Almost forgotten today, Octavia Walton Le Vert (1810-1877) was a famous socialite and writer during the mid-nineteenth century. From the 1830s to the 1850s, Le Vert hosted elegant gatherings of prominent politicians, literary figures, and professionals at her home in Mobile. She gained such an important reputation among the city's elite that she was often known simply as Madame. Her best known published work is Souvenirs of Travel (1857), a small two-volume description of her travels in Europe in the mid-1850s.
Octavia Celestia Valentine Walton was born on August 11, 1810, at Belle Vue, her maternal grandfather's plantation near Augusta, Georgia. Her parents were George Walton Jr. and Sally Minge Walker, and she had one younger brother, Robert. Her paternal grandfather, George Walton Sr., was a signer of the Declaration of Independence, fought in the American Revolution, and later served as a U.S. senator. Her father, a prominent lawyer, served as a member of the Georgia State Legislature from 1812 to 1821, and her mother was from one of Georgia's most prominent families. This family background contributed to the young Octavia's social success and keen interest in politics.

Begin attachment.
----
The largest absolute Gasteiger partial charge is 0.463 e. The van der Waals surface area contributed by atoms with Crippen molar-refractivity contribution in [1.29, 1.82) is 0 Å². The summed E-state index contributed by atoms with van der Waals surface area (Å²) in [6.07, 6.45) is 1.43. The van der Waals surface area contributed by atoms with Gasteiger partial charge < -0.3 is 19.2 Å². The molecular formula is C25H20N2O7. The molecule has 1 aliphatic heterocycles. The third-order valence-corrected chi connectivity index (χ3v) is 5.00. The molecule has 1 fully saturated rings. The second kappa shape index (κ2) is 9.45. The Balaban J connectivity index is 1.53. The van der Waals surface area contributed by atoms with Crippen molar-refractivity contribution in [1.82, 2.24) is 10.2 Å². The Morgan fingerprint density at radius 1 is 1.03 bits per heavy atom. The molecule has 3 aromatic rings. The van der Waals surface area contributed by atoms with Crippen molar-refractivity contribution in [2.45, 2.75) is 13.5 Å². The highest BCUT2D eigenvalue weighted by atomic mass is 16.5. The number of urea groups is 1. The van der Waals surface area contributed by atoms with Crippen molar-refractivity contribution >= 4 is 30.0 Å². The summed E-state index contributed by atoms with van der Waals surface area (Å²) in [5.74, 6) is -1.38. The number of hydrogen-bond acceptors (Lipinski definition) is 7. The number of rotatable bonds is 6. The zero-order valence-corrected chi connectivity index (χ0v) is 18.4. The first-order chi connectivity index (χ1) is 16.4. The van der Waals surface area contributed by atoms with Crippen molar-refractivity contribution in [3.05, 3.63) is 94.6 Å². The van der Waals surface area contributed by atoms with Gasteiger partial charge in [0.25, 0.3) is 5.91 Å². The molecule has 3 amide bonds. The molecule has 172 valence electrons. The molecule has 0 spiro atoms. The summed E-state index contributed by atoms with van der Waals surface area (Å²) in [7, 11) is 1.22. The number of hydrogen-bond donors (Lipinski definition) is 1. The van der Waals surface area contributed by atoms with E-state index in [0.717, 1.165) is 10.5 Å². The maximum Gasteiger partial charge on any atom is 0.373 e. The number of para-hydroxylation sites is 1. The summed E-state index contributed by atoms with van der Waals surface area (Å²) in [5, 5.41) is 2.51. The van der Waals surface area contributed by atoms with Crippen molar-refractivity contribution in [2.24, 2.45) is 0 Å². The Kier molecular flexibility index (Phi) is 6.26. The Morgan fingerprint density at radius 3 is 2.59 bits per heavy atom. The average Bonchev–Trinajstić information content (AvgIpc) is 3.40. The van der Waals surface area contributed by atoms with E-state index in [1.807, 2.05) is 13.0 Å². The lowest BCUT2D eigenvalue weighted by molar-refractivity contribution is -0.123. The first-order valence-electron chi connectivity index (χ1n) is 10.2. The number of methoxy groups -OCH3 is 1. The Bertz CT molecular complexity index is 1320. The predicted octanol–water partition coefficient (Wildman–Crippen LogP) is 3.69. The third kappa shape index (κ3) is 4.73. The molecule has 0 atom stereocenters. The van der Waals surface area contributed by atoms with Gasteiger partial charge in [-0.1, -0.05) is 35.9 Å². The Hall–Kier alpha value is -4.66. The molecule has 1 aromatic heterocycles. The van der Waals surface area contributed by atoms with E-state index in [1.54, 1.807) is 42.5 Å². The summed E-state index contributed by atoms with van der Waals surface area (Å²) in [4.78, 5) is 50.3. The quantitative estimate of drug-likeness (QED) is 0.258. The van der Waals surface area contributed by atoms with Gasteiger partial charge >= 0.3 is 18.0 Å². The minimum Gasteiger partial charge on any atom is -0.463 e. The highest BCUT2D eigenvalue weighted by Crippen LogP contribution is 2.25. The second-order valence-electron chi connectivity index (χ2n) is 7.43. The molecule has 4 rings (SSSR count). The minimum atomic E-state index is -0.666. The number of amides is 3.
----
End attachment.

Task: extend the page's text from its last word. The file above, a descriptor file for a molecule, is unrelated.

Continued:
Octavia lived at Belle Vue with her parents and maternal grandparents until she was 10 years old. She did not attend school but was tutored at home by her highly educated mother and grandmother. Later, she and Robert were tutored in science and Latin by a Scottish tutor. An enthusiastic student, Octavia showed a special aptitude for languages, mastering French and Spanish and learning to converse in Italian by the age of 12.